It is easy to get myopic and think only about our own careers, but we have to remember: A high tide raises all ships. Artists need to link to each other, and carry each others merchandise around with them on consignment. This will help each artist expose their works to more people, and help cultivate a vibrant community of fans that will support the artists.

This might be utopian of me, but if it is, that would be the first time I have ever been accused of that. So here's to a future where the artist controls their own fate!

Romancing the Word: The Spirituality of Nonfiction

Mythos-1 There is something missing in the copious tomes of nonfiction that are coming out these days: the courting of the mind through conversation and dialogue.

Most nonfiction writers today either tell a creative nonfiction story giving the reader the experience of the events of history through story or they simply talk to their readers instead of inviting them into conversation.

Classical and even Medieval philosophy are written in a the form of dialogues and rarely in diatribes. When I read these texts, I am drawn into conversation with the author and their ideas. I join the conversation, adding my opinions to theirs. I have no doubt that they expected me to more often than not except what they wrote, but in the common dialectics and arguments they wrote, they challenge their own ideas and answer the objections in a way that eased their own doubts.

I am a voracious reader of nonfiction. I love to flirt with new ideas and challenge my own cherished beliefs. Many times I have changed my mind on some issues that I never thought were open for debate.

Lately, though, many of the books I picked up felt they had more to tell me than to share. I do not know if it is the narcissism of our age or of the writers, but they no longer present their ideas to me as a something I might want to take in and get to know, maybe even fall in love with. Their ideas are to be accepted and followed.

I have written about this many times and in many ways, but everything is a story. No idea, concept, or belief will ever reside comfortably in the hearts and minds of people unless they connect to the story of it, and long to add themselves to the line of those who have picked up the idea before them.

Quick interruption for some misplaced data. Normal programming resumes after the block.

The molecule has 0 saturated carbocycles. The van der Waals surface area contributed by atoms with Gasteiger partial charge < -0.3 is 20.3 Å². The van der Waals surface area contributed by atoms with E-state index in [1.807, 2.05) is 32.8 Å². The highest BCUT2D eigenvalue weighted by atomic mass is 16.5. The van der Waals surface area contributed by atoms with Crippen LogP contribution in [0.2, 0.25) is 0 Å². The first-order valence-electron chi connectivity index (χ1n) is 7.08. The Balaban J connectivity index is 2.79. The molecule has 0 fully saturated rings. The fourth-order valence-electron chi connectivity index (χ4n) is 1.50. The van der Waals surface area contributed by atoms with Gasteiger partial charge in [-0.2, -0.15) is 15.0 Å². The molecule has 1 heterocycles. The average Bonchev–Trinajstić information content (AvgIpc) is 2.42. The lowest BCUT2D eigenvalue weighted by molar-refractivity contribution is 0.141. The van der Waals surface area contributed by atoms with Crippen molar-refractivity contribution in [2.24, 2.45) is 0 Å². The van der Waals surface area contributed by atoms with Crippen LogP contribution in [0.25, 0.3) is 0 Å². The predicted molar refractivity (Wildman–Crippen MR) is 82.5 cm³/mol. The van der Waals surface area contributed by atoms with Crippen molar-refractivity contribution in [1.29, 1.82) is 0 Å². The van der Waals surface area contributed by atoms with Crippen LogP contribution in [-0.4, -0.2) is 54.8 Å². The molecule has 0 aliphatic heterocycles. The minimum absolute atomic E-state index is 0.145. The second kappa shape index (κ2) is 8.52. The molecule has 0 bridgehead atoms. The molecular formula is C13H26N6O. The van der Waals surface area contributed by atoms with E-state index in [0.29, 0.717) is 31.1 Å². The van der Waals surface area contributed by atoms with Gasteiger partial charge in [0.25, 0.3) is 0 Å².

Nonfiction is the romancing of the mind through words, stories, metaphors, and connection.

Have you ever noticed the relationship people have with the theory of gravity? It is amazing how people connect to the apocryphal story of Newton and the apple. We feel like we understand the concept through these stories.

Or take the works of Carl Sagan, Michio Kaku, Stephen Hawking, and Brian Greene. They connect some of the most abstract theories of physics to stories and metaphors that anyone can understand. They invite their readers into the conversation, and help them through the hard parts with grace and love filling their words.

Joseph Campbell writes as if he is sitting next to you telling a story. The ideas come alive. We are able to commune with them, flirt with them, even take some home with us.

That is the task of nonfiction. Screeds, polemics, and proclamations of any idea will only be accepted by those who have already accepted the idea. If you want someone to love an idea as much as you do, you have to show them the beauty of it.

Life as a Story

I went out to write at the San Francisco Bread Company today. The longer I write, the more I realize how important it is to get out of the house, even if it is only to sequester myself at a small table in a cafe with my headphones on listening to music, surfing the web, struggling with new concepts and editing a book I wrote that I actual enjoy reading. It is odd how something as simple as a change of venue from my office to a cafe can change my mood and energy level, but I have read enough from other writers to know that I am not alone.

I have a theory about why something as simple as a change of venue can so profoundly effect a writer's mood.